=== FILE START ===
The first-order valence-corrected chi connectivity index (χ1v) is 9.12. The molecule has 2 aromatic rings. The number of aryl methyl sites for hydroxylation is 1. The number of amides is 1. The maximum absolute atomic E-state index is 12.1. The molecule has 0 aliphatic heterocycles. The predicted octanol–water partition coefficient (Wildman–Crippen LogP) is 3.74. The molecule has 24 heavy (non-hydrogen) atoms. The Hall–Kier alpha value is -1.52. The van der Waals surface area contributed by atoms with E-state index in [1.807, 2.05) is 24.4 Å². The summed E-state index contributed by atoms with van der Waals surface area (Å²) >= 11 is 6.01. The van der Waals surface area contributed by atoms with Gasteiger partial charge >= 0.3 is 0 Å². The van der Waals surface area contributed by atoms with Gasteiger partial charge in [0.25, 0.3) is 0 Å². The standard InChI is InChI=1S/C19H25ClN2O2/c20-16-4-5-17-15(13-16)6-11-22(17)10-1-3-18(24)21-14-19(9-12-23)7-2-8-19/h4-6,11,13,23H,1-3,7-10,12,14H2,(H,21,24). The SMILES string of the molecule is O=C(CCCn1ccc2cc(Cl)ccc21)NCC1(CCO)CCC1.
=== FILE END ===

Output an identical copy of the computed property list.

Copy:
The first-order valence-corrected chi connectivity index (χ1v) is 9.12. The molecule has 2 aromatic rings. The number of aryl methyl sites for hydroxylation is 1. The number of amides is 1. The maximum absolute atomic E-state index is 12.1. The molecule has 0 aliphatic heterocycles. The predicted octanol–water partition coefficient (Wildman–Crippen LogP) is 3.74. The molecule has 24 heavy (non-hydrogen) atoms. The Hall–Kier alpha value is -1.52. The van der Waals surface area contributed by atoms with E-state index in [1.807, 2.05) is 24.4 Å². The summed E-state index contributed by atoms with van der Waals surface area (Å²) >= 11 is 6.01. The van der Waals surface area contributed by atoms with Gasteiger partial charge >= 0.3 is 0 Å². The van der Waals surface area contributed by atoms with Gasteiger partial charge in [0.25, 0.3) is 0 Å². The standard InChI is InChI=1S/C19H25ClN2O2/c20-16-4-5-17-15(13-16)6-11-22(17)10-1-3-18(24)21-14-19(9-12-23)7-2-8-19/h4-6,11,13,23H,1-3,7-10,12,14H2,(H,21,24). The SMILES string of the molecule is O=C(CCCn1ccc2cc(Cl)ccc21)NCC1(CCO)CCC1.